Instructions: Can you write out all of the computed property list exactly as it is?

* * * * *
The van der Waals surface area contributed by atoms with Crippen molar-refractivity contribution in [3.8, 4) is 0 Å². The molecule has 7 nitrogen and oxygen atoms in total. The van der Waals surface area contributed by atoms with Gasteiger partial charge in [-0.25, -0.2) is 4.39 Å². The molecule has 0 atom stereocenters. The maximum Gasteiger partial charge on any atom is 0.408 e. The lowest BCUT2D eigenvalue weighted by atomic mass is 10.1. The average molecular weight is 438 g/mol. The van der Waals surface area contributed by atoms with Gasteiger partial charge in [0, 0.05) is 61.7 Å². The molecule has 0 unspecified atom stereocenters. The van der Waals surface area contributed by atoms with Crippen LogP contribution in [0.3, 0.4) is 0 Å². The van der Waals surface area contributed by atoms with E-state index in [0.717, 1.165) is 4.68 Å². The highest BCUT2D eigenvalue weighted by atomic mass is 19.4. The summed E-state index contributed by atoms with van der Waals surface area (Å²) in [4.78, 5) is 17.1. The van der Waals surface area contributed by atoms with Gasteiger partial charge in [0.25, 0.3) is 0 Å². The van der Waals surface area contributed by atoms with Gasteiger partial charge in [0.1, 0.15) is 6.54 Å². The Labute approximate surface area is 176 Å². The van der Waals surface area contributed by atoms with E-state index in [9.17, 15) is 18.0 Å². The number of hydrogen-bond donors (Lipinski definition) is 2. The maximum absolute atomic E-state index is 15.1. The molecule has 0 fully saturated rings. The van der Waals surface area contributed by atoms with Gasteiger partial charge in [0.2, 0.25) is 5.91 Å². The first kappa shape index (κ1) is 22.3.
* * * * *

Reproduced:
The van der Waals surface area contributed by atoms with Crippen molar-refractivity contribution in [3.8, 4) is 0 Å². The molecule has 7 nitrogen and oxygen atoms in total. The van der Waals surface area contributed by atoms with Gasteiger partial charge in [-0.25, -0.2) is 4.39 Å². The molecule has 0 atom stereocenters. The maximum Gasteiger partial charge on any atom is 0.408 e. The lowest BCUT2D eigenvalue weighted by atomic mass is 10.1. The average molecular weight is 438 g/mol. The van der Waals surface area contributed by atoms with Gasteiger partial charge in [0, 0.05) is 61.7 Å². The molecule has 0 unspecified atom stereocenters. The van der Waals surface area contributed by atoms with Crippen LogP contribution in [0.3, 0.4) is 0 Å². The van der Waals surface area contributed by atoms with E-state index in [0.717, 1.165) is 4.68 Å². The highest BCUT2D eigenvalue weighted by atomic mass is 19.4. The summed E-state index contributed by atoms with van der Waals surface area (Å²) in [4.78, 5) is 17.1. The van der Waals surface area contributed by atoms with Gasteiger partial charge in [0.25, 0.3) is 0 Å². The van der Waals surface area contributed by atoms with Gasteiger partial charge in [0.1, 0.15) is 6.54 Å². The Labute approximate surface area is 176 Å². The van der Waals surface area contributed by atoms with E-state index in [9.17, 15) is 18.0 Å². The number of hydrogen-bond donors (Lipinski definition) is 2. The maximum absolute atomic E-state index is 15.1. The molecule has 0 fully saturated rings. The van der Waals surface area contributed by atoms with Gasteiger partial charge in [0.2, 0.25) is 5.91 Å². The first kappa shape index (κ1) is 22.3.